With the Covid-19 nationwide lockdown causing severe constraints and hardships on businesses and livelihoods, among other requests made to the citizenry, GoI has also asked businesses not to terminate the services of employees during this crisis. Most SMEs can comply with this request for, say, a month, but to expect them to sustain ‘unemployed employment’ beyond that would not only be unfair, but also practically impossible.
India can only overcome this financial crisis and dodge economic devastation if all four stakeholders —employer, employee or contract worker, government(s) and vendor —make some sacrifices and share the financial burden. For the duration of business lockdown, as well as the next two months (the time by which one could hope some ‘normalcy’ returning), the payables to the employees and contract workers could be dealt in the following manner:
* Recipients could forgo part of their incomes: For employees with CTC up to Rs 25,000 a month, a possible 20% cut; CTC of Rs 25,000-50,000, 25%; while those with CTC over Rs 50,000 a month need not be eligible for relief provided by GoI, and their salary-cut could be mutually agreed with the employer. Other recipients, for instance, a proprietor renting out accommodation, could take a 1/3rd cut.
*Contribution by government: Half of the balance payable after a salary/rent reduction could be reimbursed by the government as credit against statutory dues payable by the employer, e.g., goods and services tax (GST), income-tax (I-T), professional tax, provident fund (PF), employees’ state insurance (ESI). If that does not cover the total amount, the amount could be provided in cash to the employer.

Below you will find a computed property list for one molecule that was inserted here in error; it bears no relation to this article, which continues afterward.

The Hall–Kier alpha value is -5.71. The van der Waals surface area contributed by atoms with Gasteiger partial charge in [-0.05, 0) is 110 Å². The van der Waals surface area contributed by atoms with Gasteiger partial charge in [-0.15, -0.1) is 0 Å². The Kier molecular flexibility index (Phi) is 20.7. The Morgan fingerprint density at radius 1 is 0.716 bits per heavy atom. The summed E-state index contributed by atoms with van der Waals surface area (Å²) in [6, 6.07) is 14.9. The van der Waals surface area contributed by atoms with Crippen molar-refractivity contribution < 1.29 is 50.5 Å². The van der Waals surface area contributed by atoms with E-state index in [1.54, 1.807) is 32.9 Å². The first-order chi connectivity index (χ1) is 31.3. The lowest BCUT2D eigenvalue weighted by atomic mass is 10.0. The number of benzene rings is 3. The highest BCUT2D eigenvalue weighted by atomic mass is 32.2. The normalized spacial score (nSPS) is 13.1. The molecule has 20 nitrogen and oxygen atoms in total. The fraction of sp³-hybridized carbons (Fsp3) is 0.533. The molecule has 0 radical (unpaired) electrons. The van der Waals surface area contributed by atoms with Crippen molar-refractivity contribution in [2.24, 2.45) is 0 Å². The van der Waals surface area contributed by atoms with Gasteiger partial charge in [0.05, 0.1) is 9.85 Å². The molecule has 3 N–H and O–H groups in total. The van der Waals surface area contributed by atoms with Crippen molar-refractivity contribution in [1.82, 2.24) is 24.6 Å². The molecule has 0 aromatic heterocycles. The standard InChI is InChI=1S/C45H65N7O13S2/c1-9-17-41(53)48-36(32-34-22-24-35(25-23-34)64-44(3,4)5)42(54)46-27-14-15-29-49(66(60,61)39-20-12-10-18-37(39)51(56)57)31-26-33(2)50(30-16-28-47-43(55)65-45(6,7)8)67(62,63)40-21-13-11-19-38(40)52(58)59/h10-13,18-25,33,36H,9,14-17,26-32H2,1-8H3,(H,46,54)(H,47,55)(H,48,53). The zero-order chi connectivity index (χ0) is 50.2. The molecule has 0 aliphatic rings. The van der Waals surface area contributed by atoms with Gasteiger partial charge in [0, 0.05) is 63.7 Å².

* Employer: Employers could pay net payable (after salary reduction) to employees and other recipients. Effectively, the employer ends up paying a third to 40% of the amounts normally payable to such recipients. At end of two months after the lifting of lockdown, employers could resume normal payments without any deduction.
Vendor payments: For employers whose revenues have either stopped or have reduced significantly — say, by more than 50% of the average last six months’ revenue — due to lockdown, the payables to their vendors could be made in four equal monthly instalments of all outstanding amounts as on the date of lockdown (till March 25), and new payables post-date of lockdown (from March 25) till two months after the lockdown is lifted.
Unless government makes all concerned share the burden, no advisory or directive will practically work. Without doubt, this government subsidy will result in an increase in fiscal deficit. However, in extraordinary times like these, there is no alternative but for government — both central and states — to focus on the survival of the citizenry and put fiscal deficit concerns on the backburner. Also, if the government is ready to bear the same amount of burden it expects businesses to bear — and is seen to bear it — its appeal to businesses to fight this battle together will bear much more credibility.
(The writer is chairman, Bharti Infratel)